In June, the National Institute for Health and Care Excellence (NICE) endorsed Ocrevus for relapsing-remitting MS - the most common type of the disease - but it has now rejected it for the rarer and more severe primary-progressive form of MS.
Ocrevus is the only available treatment for primary-progressive MS (PPMS), while there are several drugs for relapsing-remitting MS (RRMS), and Roche UK general manager Richard Erwin said Monday's decision was "devastating news" for patients.
It is not the first time the Swiss drugmaker has clashed with NICE, which determines if drugs are cost-effective enough to be used in the National Health Service (NHS) in England and Wales.
Roche has also battled to get a number of its cancer drugs approved by NICE in the past, prompting Chief Executive Severin Schwan to brand Britain's health system as "stupid" three years ago https://uk.reuters.com/article/us-roche-cancer-britain/roche-ceo-attacks-britains-stupid-cancer-drug-system-idUKKCN0R81J620150908.
In the case of Ocrevus, Roche said it had reached a stalemate because the authorities were not allowed to even consider a confidential discounted price for using the drug in PPMS that was different from the RRMS price.
That is a problem because the evidence showing the benefit of Ocrevus in PPMS is not as compelling as in RRMS, so a lower price would be needed to reach NICE cost-effectiveness thresholds.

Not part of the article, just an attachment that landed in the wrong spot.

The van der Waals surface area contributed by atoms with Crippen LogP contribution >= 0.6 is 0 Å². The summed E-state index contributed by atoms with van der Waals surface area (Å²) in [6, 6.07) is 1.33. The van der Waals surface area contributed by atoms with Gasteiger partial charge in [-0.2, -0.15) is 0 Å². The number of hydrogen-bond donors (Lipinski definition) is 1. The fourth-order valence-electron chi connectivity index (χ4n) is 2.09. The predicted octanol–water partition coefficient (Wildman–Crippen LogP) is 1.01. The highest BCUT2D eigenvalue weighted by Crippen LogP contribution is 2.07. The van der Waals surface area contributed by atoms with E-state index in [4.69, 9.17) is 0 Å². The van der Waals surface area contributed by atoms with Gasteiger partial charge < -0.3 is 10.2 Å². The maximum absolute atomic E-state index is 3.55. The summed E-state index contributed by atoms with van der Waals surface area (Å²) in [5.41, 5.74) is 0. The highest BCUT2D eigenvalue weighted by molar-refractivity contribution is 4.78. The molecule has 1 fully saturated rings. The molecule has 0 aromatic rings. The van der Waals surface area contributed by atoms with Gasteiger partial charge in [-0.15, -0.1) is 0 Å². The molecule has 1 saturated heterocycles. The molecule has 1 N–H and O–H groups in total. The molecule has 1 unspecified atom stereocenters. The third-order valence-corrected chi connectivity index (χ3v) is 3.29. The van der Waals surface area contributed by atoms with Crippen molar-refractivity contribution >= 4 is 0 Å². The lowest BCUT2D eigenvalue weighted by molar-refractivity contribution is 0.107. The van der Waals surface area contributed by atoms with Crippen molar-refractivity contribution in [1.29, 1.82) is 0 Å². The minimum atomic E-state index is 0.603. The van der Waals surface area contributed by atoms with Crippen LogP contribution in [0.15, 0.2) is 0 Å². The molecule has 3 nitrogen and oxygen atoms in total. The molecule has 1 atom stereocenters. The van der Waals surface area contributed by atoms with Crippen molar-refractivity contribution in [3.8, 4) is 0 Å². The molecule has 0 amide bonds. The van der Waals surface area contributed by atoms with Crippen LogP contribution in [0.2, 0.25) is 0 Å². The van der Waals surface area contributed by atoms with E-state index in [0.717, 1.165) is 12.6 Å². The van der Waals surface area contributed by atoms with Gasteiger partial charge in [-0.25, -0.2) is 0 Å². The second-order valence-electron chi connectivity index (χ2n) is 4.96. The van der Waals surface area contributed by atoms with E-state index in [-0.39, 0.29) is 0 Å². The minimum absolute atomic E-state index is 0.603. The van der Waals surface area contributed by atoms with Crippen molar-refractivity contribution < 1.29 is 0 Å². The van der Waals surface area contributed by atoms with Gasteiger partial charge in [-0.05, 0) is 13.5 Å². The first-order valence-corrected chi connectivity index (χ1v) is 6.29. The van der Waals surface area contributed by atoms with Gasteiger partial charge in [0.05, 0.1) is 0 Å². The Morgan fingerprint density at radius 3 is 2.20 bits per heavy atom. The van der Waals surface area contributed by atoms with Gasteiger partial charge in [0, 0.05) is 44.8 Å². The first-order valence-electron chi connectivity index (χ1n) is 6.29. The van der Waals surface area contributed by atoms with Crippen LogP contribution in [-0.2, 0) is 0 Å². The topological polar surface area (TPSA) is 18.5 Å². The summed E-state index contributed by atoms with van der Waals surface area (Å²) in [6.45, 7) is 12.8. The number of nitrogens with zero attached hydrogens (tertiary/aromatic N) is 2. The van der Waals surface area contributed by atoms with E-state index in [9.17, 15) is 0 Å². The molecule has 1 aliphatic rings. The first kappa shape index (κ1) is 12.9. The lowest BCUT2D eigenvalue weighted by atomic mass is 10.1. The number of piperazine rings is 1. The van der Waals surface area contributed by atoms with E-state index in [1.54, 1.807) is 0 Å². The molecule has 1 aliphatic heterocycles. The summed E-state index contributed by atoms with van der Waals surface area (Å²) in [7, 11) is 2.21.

The restriction meant NICE had to consider the existing RRMS approved price for the PPMS indication and this was deemed too expensive. In a statement, NICE said the size and duration of the drug's benefits in PPMS were uncertain and it could not be considered an acceptable use of NHS resources.
Worldwide, Ocrevus has proved to be a big commercial success for Roche, with sales topping $1 billion in the first half of 2018, and the company said it hoped an agreement could be reached for its use within the NHS.
"Roche is confident that given the flexibility to offer an indication-specific price, we will be able to offer a price that is deemed cost-effective for PPMS," the company said.
(Reporting by Ben Hirschler; Editing by Mark Potter)